• Participants found value in their phone browser history, tabs, and/or bookmarks for task continuity and returning to previously visited sites, which for some participants meant that a browser defaulting to a private browsing mode that clears activity often would be inconvenient.
  • Participants assumed that our Private by Default concept was similar to Firefox Focus in that there was not a “regular” browsing mode to which one could switch. While the prototype did not include any UI elements for switching to a “non-private” mode, the original concept did envision a toggle for switching out of the default private mode.
  • Participants described specific use cases for a private mode which included watching pornography, searching for niche products like fake Juul pods, location-based searches, and monitoring prices for things like flights.

The team is now in the process of identifying which sprint learnings we want to pursue with further design iterations, experimentation, and user research in 2020.

Mozilla has a long history of having a distributed workforce with close to half of employees working remotely. While this design sprint was originally planned to take place in-person in our Toronto office, the COVID-19 pandemic forced everyone to stay home and participate in the sprint over Zoom. Remote design sprints are not uncommon, but we did the following beyond typical remote working to be sensitive to the trying times in which everyone is living and working.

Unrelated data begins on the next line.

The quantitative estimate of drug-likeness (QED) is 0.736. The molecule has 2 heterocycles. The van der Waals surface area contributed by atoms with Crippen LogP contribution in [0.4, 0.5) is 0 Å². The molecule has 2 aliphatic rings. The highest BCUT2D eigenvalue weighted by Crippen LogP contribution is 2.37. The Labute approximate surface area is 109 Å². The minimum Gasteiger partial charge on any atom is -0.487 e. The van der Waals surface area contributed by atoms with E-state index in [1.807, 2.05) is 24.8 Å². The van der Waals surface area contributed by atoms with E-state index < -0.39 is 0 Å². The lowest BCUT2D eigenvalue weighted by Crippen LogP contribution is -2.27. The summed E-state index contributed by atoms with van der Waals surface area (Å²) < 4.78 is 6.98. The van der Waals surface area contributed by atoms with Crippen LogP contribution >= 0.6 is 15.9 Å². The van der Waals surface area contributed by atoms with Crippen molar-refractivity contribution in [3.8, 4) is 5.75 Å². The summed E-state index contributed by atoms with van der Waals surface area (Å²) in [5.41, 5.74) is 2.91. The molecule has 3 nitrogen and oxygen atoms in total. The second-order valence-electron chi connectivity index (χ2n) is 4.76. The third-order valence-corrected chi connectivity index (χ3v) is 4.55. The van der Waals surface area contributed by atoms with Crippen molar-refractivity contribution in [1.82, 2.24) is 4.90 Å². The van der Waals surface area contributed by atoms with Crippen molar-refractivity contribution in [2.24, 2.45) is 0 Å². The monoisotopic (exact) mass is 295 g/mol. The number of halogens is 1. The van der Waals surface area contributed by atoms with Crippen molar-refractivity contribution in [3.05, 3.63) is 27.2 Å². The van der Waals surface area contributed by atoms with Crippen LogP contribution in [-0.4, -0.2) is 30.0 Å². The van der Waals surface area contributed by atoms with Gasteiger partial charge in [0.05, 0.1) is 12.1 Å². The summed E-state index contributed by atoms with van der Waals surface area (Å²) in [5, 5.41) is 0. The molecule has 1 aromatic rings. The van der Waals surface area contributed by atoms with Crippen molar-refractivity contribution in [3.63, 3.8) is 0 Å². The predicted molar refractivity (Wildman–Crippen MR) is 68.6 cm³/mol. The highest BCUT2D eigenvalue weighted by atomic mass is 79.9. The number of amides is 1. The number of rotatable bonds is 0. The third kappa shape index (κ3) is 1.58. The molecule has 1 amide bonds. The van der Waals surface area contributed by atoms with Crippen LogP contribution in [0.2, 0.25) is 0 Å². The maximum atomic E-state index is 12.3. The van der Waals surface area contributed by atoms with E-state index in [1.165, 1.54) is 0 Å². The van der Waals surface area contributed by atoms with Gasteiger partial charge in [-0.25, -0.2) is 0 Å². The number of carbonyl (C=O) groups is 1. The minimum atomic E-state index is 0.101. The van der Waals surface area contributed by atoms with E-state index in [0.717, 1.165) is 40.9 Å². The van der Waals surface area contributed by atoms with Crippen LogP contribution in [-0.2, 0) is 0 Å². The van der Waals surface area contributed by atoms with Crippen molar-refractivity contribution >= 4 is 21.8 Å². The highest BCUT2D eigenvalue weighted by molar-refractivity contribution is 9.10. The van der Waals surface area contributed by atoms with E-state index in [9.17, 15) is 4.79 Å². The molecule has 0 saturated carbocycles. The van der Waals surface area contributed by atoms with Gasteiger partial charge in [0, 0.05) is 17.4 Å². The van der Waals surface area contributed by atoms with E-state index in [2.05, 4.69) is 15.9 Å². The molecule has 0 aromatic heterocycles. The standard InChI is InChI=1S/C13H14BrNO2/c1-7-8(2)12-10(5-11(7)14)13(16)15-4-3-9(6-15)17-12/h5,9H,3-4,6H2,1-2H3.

Rewrote the sprint guidelines to prioritize “Be kind to yourself”

We emphasized at the start of each day that “be kind to yourself” was the most important guideline for the sprint. This included making explicit that people could take breaks as they needed without questions from the team, determine any other accommodations they needed to practice self-care during the sprint, and communicate with the facilitator privately via Slack at any point. We also added the caveat to the “no devices” guideline that we expected sprint team members to focus as much as possible on their primary desktop/laptop device, where we used the Miro board filled with activities that requested active participation from across the team, but trusted that team members would monitor any other devices they needed in order to take care of loved ones.

Slide with sprint guidelines